The trial of I. Lewis "Scooter" Libby was like the fancy, five-star restaurant you walk away from not quite full, wishing you'd ordered the main entree instead of multiple appetizers. In the end, you didn't get what you came for.
Libby, the 56-year-old former chief of staff to Vice President Dick Cheney, was convicted Tuesday on four of five counts of lying under oath and obstructing justice in regards to his role in the leak of an undercover CIA agent's name to the media, in supposed retaliation for her husband's criticism of the White House's reasons for going to war in Iraq. The charges were ancillary to the fundamental crime - who actually outed the CIA's Valerie Plame? - in a case that reached deep into the halls of power of government, media and law.
When the smoke cleared, about the only person still standing tall and proud was special prosecutor Patrick Fitzgerald, who notched his belt one tighter with yet another high-profile conviction.
Ultimately this trial produced more uncomfortable questions than answers, succeeding mostly in pulling back the curtain on how things are done in Washington, D.C. What has been exposed to sunlight is not pretty.
Indeed, doubts have been generated about whether the Bush White House manipulated intelligence to justify the war, and about what lengths it would go to - or depths it would sink to - in order to discredit its critics. Americans can be forgiven for wondering about a leadership that would seem so preoccupied with Joe Wilson - Valerie Plame's husband - while Osama bin Laden remained alive and at large.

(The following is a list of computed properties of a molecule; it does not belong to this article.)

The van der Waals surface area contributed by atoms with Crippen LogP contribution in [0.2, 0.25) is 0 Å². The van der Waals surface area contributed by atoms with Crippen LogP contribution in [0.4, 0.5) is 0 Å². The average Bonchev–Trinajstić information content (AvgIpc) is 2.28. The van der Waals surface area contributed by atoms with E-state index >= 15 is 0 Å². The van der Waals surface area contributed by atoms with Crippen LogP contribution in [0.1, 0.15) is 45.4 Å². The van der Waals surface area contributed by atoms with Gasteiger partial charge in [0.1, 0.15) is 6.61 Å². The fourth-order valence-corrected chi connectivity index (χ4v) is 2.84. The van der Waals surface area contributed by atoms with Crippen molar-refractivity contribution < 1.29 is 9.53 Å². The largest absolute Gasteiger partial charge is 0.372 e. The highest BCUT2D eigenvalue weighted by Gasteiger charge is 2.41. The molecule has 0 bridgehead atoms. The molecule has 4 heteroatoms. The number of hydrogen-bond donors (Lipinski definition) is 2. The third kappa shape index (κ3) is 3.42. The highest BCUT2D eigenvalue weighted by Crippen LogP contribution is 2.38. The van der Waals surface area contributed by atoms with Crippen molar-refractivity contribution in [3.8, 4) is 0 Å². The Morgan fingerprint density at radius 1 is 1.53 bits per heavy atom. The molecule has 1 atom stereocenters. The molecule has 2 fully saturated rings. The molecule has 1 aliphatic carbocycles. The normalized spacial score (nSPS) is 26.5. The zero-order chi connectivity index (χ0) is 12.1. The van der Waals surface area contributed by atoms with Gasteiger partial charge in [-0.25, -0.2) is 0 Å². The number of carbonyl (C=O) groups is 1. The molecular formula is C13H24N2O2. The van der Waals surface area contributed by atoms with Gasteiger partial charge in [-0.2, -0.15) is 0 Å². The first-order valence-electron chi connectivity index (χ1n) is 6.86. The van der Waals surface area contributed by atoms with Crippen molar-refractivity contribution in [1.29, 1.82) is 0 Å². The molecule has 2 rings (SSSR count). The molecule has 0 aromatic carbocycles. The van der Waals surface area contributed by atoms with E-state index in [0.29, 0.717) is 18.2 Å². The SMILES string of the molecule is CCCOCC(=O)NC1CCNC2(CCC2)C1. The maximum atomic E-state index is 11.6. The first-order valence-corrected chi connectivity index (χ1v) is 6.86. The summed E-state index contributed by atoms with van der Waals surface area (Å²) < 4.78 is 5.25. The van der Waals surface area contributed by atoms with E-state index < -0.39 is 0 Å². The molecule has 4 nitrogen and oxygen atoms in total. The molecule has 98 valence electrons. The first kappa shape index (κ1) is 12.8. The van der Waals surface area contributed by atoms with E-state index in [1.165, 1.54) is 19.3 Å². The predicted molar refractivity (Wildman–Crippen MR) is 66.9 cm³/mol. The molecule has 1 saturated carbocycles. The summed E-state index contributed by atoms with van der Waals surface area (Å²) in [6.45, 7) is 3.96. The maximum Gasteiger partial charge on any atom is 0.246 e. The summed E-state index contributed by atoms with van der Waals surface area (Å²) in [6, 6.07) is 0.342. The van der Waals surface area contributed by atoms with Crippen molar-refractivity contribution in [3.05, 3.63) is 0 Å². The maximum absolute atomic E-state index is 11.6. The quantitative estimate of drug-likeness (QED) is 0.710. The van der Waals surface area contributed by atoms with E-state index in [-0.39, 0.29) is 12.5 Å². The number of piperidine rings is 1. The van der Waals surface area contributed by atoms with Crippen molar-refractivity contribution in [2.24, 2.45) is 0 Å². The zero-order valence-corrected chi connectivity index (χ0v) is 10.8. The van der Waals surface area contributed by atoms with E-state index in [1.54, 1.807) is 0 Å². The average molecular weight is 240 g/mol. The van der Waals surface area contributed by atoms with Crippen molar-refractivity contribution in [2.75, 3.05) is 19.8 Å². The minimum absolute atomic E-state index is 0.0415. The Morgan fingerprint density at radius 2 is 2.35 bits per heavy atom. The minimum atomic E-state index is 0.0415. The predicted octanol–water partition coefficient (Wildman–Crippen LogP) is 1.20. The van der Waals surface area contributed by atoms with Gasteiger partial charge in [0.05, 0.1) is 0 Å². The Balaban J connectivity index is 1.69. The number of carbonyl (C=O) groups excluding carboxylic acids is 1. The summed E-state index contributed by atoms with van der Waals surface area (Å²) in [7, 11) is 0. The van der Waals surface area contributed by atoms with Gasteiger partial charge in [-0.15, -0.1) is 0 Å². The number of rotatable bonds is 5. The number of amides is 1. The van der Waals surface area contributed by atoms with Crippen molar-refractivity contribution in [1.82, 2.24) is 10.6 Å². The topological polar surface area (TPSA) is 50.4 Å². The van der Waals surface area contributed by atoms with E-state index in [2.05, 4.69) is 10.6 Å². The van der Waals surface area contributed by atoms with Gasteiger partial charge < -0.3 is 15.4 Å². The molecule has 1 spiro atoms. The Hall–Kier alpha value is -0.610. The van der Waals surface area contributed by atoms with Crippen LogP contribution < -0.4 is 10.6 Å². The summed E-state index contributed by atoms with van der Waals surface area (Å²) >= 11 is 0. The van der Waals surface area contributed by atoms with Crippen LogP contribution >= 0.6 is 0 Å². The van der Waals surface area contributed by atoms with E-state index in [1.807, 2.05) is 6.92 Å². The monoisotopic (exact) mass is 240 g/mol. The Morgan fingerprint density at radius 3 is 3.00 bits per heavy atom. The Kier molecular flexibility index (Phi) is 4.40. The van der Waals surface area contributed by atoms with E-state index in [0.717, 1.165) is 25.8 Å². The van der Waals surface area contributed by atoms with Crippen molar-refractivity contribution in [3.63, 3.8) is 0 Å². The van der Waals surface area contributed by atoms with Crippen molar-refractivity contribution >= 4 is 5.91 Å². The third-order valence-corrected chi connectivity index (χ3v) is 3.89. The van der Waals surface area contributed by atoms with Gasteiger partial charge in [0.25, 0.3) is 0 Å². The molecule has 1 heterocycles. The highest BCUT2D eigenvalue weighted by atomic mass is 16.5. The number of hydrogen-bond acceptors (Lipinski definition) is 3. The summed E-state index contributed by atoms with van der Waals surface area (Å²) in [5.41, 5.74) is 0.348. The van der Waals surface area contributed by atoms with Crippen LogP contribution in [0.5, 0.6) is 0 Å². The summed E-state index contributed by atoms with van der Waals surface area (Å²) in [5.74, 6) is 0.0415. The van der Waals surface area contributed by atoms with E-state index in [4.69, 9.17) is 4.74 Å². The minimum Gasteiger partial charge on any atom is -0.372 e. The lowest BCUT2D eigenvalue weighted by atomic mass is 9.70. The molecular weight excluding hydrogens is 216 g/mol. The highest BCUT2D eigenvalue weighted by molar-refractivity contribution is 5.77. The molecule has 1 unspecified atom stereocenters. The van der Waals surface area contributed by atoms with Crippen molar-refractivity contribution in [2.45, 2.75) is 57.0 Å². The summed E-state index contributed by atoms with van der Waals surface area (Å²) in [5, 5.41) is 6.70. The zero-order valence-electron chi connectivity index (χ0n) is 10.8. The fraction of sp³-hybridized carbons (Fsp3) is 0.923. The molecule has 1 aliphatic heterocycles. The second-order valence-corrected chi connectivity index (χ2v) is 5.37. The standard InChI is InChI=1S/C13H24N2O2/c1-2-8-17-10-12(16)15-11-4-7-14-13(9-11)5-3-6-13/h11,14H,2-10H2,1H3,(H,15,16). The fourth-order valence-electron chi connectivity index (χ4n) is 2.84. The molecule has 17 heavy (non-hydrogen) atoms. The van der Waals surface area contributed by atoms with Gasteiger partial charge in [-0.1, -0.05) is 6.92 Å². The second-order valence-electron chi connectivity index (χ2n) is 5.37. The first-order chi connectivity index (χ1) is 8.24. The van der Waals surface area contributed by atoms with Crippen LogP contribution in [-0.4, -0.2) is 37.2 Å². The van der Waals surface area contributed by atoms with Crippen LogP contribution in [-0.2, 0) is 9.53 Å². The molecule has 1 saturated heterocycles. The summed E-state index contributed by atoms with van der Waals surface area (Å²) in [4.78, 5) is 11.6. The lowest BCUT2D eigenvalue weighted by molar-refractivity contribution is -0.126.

Coming off badly was Cheney, over whom "a cloud" has formed, said Fitzgerald in his closing, regarding whether he and others scapegoated Libby. Americans were deprived of his testimony, which would have been especially fascinating under cross-examination by Fitzgerald. This is another embarrassment in a string of them for this White House.
The national media didn't come away unscathed, either, as a parade of celebrity journalists - Tim Russert, Bob Woodward, Robert Novak, etc. - made their way to the witness stand to reveal the all-too-cozy relationship between them and those they cover, and in some cases how eager they are to be pawns for the powerful. Certainly this trial has raised questions about the ability of the press to do its job using confidential sources. Former New York Times reporter Judith Miller went to jail for 85 days for refusing to out Libby; clearly that First Amendment ground is not as solid as many a journalist thought it was.
All in all, Libby seems a bit player in a much grander drama, yet he's the one who will go to jail unless he prevails on appeal or is pardoned by the president. Again, we're not satisfied that we've gotten to the bottom of all this, or that we will anytime soon, while a very real and controversial war rages on.
Reprinted from The Peoria Journal Star.